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The Dalai Lama devoted the last public appearance of his Portland visit to an hourlong teaching on compassion.

Speaking to about 10,000 people at Veterans Memorial Coliseum, he said the traditional Buddhist value is the key to a happy and peaceful life.

“Compassion means genuine lovingkindness,” he said, “the wish for others to be happy.

“All the world religions’ — every one — message is compassion. We need the practice of tolerance. We need the practice of forgiveness.”

Religious people who aim to practice these values must be serious about it, the Dalai Lama said. “In many cases, religious practice is simply lip service: Talk compassion, do something different.  Sometimes religion teaches us hypocrisy.”

The spiritual leader of Tibetan Buddhism said compassion is not, strictly speaking, a religious value. Out of 7 billion people in the world, about 1 billion say they are not religious.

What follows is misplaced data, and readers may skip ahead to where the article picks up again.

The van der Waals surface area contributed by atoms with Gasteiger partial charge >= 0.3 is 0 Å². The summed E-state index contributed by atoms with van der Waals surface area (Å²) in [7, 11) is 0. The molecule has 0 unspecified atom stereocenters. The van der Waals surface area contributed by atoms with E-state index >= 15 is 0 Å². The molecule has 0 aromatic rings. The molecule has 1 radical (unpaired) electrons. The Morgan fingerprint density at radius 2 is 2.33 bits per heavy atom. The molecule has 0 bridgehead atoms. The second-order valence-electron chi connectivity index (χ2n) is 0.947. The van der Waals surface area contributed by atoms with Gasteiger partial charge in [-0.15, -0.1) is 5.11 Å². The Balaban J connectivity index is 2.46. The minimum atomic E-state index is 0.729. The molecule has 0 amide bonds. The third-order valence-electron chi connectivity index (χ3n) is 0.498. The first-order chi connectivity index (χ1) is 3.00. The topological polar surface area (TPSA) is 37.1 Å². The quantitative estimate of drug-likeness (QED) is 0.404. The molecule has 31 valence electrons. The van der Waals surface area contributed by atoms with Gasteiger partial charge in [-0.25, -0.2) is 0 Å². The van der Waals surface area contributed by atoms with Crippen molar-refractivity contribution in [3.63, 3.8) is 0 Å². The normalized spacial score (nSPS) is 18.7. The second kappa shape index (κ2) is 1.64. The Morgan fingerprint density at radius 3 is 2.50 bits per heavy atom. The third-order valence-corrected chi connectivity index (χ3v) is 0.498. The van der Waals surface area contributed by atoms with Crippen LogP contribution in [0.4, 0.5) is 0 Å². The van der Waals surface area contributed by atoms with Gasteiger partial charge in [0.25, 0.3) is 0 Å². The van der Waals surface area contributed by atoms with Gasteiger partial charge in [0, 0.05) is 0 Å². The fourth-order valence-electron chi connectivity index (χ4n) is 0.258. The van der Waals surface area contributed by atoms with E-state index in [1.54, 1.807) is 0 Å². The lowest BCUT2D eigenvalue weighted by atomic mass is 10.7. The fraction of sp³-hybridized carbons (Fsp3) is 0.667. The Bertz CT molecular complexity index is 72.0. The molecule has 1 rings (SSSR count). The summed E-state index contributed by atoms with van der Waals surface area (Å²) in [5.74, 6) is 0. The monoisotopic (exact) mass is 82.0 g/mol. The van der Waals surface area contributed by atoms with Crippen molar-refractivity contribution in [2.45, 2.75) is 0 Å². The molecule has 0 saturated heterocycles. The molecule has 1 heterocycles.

“We can see among non-believers some people really dedicated to serving other people,” he said. “Be a compassionate person, not necessarily a religious believer.” His remarks drew a round of applause.

He encouraged his listeners to scorn wealth and material consumption as the means to true happiness.

“Sometimes money brings more worry, more anxiety,” he said. He knows rich people who are miserable. “Too much stress. Too much exciting. Too much loneliness deep inside.”

He repeated a point he’d made in his other public appearances, that the “secular ethics” he promotes do not imply negativity toward religion. “Secular means respect other religions, respect non-believers.”

“Compassion is the key factor to one’s own well-being,” he said. “We are social animals,” he added, “but those dogs always barking often remain lonely.”

Anger eats away at us, he said. “Compassion strengthens our immune system.”


“Out beyond ideas of wrongdoing
and rightdoing there is a field.
I’ll meet you there.

When the soul lies down in that grass
the world is too full to talk about.”